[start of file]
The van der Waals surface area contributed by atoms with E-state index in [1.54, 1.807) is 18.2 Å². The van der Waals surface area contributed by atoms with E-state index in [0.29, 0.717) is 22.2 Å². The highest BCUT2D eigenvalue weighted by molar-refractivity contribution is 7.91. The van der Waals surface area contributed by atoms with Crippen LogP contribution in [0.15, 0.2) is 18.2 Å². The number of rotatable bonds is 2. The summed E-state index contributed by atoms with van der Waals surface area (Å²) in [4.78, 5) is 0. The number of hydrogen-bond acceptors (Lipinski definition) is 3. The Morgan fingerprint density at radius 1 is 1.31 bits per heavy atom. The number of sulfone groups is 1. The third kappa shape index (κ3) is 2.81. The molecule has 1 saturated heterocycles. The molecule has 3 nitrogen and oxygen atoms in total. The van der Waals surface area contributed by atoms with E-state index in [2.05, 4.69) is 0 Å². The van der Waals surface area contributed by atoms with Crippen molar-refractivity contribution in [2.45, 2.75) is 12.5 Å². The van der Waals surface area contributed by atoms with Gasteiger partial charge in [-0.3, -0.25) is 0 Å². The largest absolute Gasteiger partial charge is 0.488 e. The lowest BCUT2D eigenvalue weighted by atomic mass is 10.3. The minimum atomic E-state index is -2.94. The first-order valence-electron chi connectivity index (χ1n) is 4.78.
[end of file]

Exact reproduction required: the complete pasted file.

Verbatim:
The van der Waals surface area contributed by atoms with E-state index in [1.54, 1.807) is 18.2 Å². The van der Waals surface area contributed by atoms with E-state index in [0.29, 0.717) is 22.2 Å². The highest BCUT2D eigenvalue weighted by molar-refractivity contribution is 7.91. The van der Waals surface area contributed by atoms with Crippen LogP contribution in [0.15, 0.2) is 18.2 Å². The number of rotatable bonds is 2. The summed E-state index contributed by atoms with van der Waals surface area (Å²) in [4.78, 5) is 0. The number of hydrogen-bond acceptors (Lipinski definition) is 3. The Morgan fingerprint density at radius 1 is 1.31 bits per heavy atom. The number of sulfone groups is 1. The third kappa shape index (κ3) is 2.81. The molecule has 1 saturated heterocycles. The molecule has 3 nitrogen and oxygen atoms in total. The van der Waals surface area contributed by atoms with E-state index in [2.05, 4.69) is 0 Å². The van der Waals surface area contributed by atoms with Crippen molar-refractivity contribution in [2.45, 2.75) is 12.5 Å². The van der Waals surface area contributed by atoms with Gasteiger partial charge in [-0.3, -0.25) is 0 Å². The largest absolute Gasteiger partial charge is 0.488 e. The lowest BCUT2D eigenvalue weighted by atomic mass is 10.3. The minimum atomic E-state index is -2.94. The first-order valence-electron chi connectivity index (χ1n) is 4.78.